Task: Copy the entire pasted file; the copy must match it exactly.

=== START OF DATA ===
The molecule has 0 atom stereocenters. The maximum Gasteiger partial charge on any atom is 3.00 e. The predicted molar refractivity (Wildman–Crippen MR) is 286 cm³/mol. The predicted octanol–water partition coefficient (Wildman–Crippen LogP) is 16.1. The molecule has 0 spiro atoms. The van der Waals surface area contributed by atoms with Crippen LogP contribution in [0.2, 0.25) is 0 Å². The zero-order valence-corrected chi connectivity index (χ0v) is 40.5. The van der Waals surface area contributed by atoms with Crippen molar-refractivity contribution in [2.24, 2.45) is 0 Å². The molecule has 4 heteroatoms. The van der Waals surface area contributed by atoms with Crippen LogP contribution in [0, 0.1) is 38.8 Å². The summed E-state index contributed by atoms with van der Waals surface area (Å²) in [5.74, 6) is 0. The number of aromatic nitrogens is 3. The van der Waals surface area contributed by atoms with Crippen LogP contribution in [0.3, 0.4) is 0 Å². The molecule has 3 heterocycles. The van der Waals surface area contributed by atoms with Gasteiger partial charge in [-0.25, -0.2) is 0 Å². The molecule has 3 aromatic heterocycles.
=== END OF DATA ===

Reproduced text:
The molecule has 0 atom stereocenters. The maximum Gasteiger partial charge on any atom is 3.00 e. The predicted molar refractivity (Wildman–Crippen MR) is 286 cm³/mol. The predicted octanol–water partition coefficient (Wildman–Crippen LogP) is 16.1. The molecule has 0 spiro atoms. The van der Waals surface area contributed by atoms with Crippen LogP contribution in [0.2, 0.25) is 0 Å². The zero-order valence-corrected chi connectivity index (χ0v) is 40.5. The van der Waals surface area contributed by atoms with Crippen molar-refractivity contribution in [2.24, 2.45) is 0 Å². The molecule has 4 heteroatoms. The van der Waals surface area contributed by atoms with Crippen LogP contribution in [0, 0.1) is 38.8 Å². The summed E-state index contributed by atoms with van der Waals surface area (Å²) in [5.74, 6) is 0. The number of aromatic nitrogens is 3. The van der Waals surface area contributed by atoms with Crippen LogP contribution in [0.3, 0.4) is 0 Å². The molecule has 3 heterocycles. The van der Waals surface area contributed by atoms with Gasteiger partial charge in [-0.25, -0.2) is 0 Å². The molecule has 3 aromatic heterocycles.